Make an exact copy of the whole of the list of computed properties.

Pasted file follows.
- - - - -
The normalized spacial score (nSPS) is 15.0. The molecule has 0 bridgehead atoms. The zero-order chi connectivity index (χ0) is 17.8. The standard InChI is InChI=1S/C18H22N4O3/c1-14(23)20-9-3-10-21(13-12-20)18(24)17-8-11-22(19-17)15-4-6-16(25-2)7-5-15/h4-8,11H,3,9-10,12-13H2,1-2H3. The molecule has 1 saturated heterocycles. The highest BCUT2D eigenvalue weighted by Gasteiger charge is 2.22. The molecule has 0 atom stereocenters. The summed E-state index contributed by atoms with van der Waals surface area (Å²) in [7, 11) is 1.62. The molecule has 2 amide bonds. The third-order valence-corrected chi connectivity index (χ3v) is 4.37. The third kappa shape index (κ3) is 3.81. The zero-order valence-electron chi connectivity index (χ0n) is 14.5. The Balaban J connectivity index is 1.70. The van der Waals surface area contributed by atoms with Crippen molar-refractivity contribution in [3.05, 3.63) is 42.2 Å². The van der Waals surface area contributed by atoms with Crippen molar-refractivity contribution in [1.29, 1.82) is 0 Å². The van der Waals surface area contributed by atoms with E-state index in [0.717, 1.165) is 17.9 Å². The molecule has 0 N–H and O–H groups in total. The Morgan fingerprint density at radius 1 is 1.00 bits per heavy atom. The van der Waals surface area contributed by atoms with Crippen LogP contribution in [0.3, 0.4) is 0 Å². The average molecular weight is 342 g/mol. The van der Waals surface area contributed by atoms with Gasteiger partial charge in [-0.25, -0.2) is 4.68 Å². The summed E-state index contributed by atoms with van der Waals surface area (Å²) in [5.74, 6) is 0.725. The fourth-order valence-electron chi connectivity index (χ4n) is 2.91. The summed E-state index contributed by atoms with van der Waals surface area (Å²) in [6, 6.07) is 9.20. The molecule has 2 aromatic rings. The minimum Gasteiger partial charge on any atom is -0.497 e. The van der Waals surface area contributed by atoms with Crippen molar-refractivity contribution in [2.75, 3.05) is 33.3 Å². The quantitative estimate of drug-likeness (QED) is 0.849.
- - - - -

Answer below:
The normalized spacial score (nSPS) is 15.0. The molecule has 0 bridgehead atoms. The zero-order chi connectivity index (χ0) is 17.8. The standard InChI is InChI=1S/C18H22N4O3/c1-14(23)20-9-3-10-21(13-12-20)18(24)17-8-11-22(19-17)15-4-6-16(25-2)7-5-15/h4-8,11H,3,9-10,12-13H2,1-2H3. The molecule has 1 saturated heterocycles. The highest BCUT2D eigenvalue weighted by Gasteiger charge is 2.22. The molecule has 0 atom stereocenters. The summed E-state index contributed by atoms with van der Waals surface area (Å²) in [7, 11) is 1.62. The molecule has 2 amide bonds. The third-order valence-corrected chi connectivity index (χ3v) is 4.37. The third kappa shape index (κ3) is 3.81. The zero-order valence-electron chi connectivity index (χ0n) is 14.5. The Balaban J connectivity index is 1.70. The van der Waals surface area contributed by atoms with Crippen molar-refractivity contribution in [3.05, 3.63) is 42.2 Å². The van der Waals surface area contributed by atoms with Crippen molar-refractivity contribution in [1.29, 1.82) is 0 Å². The van der Waals surface area contributed by atoms with E-state index in [0.717, 1.165) is 17.9 Å². The molecule has 0 N–H and O–H groups in total. The Morgan fingerprint density at radius 1 is 1.00 bits per heavy atom. The van der Waals surface area contributed by atoms with Crippen LogP contribution in [0.3, 0.4) is 0 Å². The average molecular weight is 342 g/mol. The van der Waals surface area contributed by atoms with Gasteiger partial charge in [-0.25, -0.2) is 4.68 Å². The summed E-state index contributed by atoms with van der Waals surface area (Å²) in [5.74, 6) is 0.725. The fourth-order valence-electron chi connectivity index (χ4n) is 2.91. The summed E-state index contributed by atoms with van der Waals surface area (Å²) in [6, 6.07) is 9.20. The molecule has 2 aromatic rings. The minimum Gasteiger partial charge on any atom is -0.497 e. The van der Waals surface area contributed by atoms with Crippen molar-refractivity contribution in [2.75, 3.05) is 33.3 Å². The quantitative estimate of drug-likeness (QED) is 0.849.